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Cantaloupe Guidance Development Progress Shared Online

NEWARK, Del. — To communicate with industry members and promote transparency, produce industry groups said they will be tracking progress using a series of weekly webinars focused on developing cantaloupe-specific food safety guidance on the website

The working weekly webinars, which will start on Tuesday, April 10, at 9 a.m. Pacific, will address different elements of cantaloupe food safety in approximately 15 sessions.

“Experience tells us that some sessions are really fairly straightforward, and there’s not a lot of differences and not lot of discussion that’s needed,” said Bob Whitaker, chief science and technology officer at the Produce Marketing Association, at an introductory webinar this week.

“While other [sessions], we find that can be quite diverse. And the interpretation of those and peoples’ input is extremely important, so we want to make sure we take the right amount of time, so we capture the right elements for the guidance document.”

The new website will not only be used to alert produce industry experts to webinar topics, but also to communicate with the general public about the guidance development process.

“We’re doing this to try to make this as accessible as we possibly can to the industry, but we also need to make it as transparent as we can not only for the industry but there are a lot of people who are interested in this topic and would like to track if you will, the progress that is made by the industry,” said Hank Giclas, senior vice president of science, technology and strategic planning at the Western Growers Association.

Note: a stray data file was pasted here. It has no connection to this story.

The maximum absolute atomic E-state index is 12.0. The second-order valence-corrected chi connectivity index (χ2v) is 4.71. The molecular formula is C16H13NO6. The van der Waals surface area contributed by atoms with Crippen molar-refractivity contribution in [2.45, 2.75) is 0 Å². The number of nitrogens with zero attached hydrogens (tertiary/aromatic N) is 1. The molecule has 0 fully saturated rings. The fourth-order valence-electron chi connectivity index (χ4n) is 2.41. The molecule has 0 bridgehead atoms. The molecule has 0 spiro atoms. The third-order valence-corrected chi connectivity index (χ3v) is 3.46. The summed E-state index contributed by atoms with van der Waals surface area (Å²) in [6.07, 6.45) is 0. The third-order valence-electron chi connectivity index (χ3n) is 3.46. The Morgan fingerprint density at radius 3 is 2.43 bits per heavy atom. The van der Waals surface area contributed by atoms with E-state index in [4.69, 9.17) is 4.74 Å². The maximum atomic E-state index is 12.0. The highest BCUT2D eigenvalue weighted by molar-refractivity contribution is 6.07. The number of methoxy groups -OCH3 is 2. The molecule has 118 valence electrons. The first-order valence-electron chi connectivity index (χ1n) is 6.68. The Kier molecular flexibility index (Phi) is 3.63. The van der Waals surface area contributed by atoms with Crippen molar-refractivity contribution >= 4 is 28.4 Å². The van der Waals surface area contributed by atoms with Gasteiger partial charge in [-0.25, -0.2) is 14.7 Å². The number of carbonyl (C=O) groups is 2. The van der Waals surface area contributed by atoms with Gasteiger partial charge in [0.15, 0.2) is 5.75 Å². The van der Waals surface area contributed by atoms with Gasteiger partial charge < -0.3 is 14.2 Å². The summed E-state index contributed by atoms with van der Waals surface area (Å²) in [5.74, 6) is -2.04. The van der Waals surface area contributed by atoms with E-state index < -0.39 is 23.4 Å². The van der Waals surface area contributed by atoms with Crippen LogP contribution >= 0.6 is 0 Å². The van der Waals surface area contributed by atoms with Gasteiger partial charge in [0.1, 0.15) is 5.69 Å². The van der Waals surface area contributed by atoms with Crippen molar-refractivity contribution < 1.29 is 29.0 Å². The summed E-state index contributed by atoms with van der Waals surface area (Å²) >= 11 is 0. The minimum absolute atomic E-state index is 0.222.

Through the website, Giclas mentioned that people can give input, read news, find out about the upcoming webinars with links to register, and access a timeline and resources.

The facilitation group, composed of members from different industry groups, plans to have a draft of the guidance completed by Aug. 1, 2012, and finalized by Sept. 1.

The cantaloupe guidance is one part of an overall program developed at a meeting held by the Center for Produce Safety in January where industry members discussed cantaloupe food safety following a multistate Listeria outbreak linked to cantaloupes grown by Holly, Colo.-based Jensen Farms. It caused 30 deaths and 146 illnesses. 

Industry groups and universities have developed a food safety training strategy, and are working to develop a training curriculum for growers, handlers, brokers, wholesalers, and retail and food service buyers, according to Whitaker. The outline for this outreach will be presented at the United Fresh Produce Association Expo in Dallas next month, as well as on

In addition, the industry-supported Center for Produce Safety will review cantaloupe-specific food safety proposals next month for funding. The industry is seeking information related to the prevalence of Salmonella and Listeria in production environments, the role of biofilms in packing operations, and post harvest operations or protocols that could reduce microorganism, Whitaker said.

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